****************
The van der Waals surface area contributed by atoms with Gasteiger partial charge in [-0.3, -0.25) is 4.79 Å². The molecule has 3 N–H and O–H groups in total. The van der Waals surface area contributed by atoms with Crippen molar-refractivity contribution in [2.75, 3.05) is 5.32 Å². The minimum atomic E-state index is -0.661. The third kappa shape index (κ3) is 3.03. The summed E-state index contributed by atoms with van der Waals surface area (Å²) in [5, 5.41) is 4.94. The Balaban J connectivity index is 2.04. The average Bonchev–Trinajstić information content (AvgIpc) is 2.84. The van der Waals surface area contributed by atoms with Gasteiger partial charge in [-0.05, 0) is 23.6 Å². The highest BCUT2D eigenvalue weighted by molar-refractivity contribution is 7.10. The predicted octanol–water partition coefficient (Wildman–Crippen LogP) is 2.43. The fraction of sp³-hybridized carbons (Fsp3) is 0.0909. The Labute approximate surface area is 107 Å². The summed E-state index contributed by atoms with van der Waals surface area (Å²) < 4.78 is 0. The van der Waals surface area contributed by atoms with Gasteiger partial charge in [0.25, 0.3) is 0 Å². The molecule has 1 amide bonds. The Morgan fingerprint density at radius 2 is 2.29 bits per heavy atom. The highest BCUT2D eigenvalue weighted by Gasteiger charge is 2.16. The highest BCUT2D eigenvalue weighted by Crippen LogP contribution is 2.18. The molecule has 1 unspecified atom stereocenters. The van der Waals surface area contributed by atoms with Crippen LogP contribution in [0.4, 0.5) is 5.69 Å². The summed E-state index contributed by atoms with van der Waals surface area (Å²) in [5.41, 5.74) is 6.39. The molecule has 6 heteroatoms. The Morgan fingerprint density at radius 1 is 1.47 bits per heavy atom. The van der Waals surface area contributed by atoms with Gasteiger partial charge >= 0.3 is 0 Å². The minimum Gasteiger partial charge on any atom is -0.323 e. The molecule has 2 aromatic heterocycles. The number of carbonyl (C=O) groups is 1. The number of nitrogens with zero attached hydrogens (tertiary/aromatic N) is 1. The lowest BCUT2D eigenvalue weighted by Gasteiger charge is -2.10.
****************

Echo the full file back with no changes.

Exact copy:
The van der Waals surface area contributed by atoms with Gasteiger partial charge in [-0.3, -0.25) is 4.79 Å². The molecule has 3 N–H and O–H groups in total. The van der Waals surface area contributed by atoms with Crippen molar-refractivity contribution in [2.75, 3.05) is 5.32 Å². The minimum atomic E-state index is -0.661. The third kappa shape index (κ3) is 3.03. The summed E-state index contributed by atoms with van der Waals surface area (Å²) in [5, 5.41) is 4.94. The Balaban J connectivity index is 2.04. The average Bonchev–Trinajstić information content (AvgIpc) is 2.84. The van der Waals surface area contributed by atoms with Gasteiger partial charge in [-0.05, 0) is 23.6 Å². The highest BCUT2D eigenvalue weighted by molar-refractivity contribution is 7.10. The predicted octanol–water partition coefficient (Wildman–Crippen LogP) is 2.43. The fraction of sp³-hybridized carbons (Fsp3) is 0.0909. The Labute approximate surface area is 107 Å². The summed E-state index contributed by atoms with van der Waals surface area (Å²) < 4.78 is 0. The van der Waals surface area contributed by atoms with Gasteiger partial charge in [0.25, 0.3) is 0 Å². The molecule has 1 amide bonds. The Morgan fingerprint density at radius 2 is 2.29 bits per heavy atom. The highest BCUT2D eigenvalue weighted by Gasteiger charge is 2.16. The highest BCUT2D eigenvalue weighted by Crippen LogP contribution is 2.18. The molecule has 1 unspecified atom stereocenters. The van der Waals surface area contributed by atoms with Crippen LogP contribution in [0.4, 0.5) is 5.69 Å². The summed E-state index contributed by atoms with van der Waals surface area (Å²) in [5.41, 5.74) is 6.39. The molecule has 6 heteroatoms. The Morgan fingerprint density at radius 1 is 1.47 bits per heavy atom. The van der Waals surface area contributed by atoms with Gasteiger partial charge >= 0.3 is 0 Å². The minimum Gasteiger partial charge on any atom is -0.323 e. The molecule has 2 aromatic heterocycles. The number of carbonyl (C=O) groups is 1. The number of nitrogens with zero attached hydrogens (tertiary/aromatic N) is 1. The lowest BCUT2D eigenvalue weighted by Gasteiger charge is -2.10.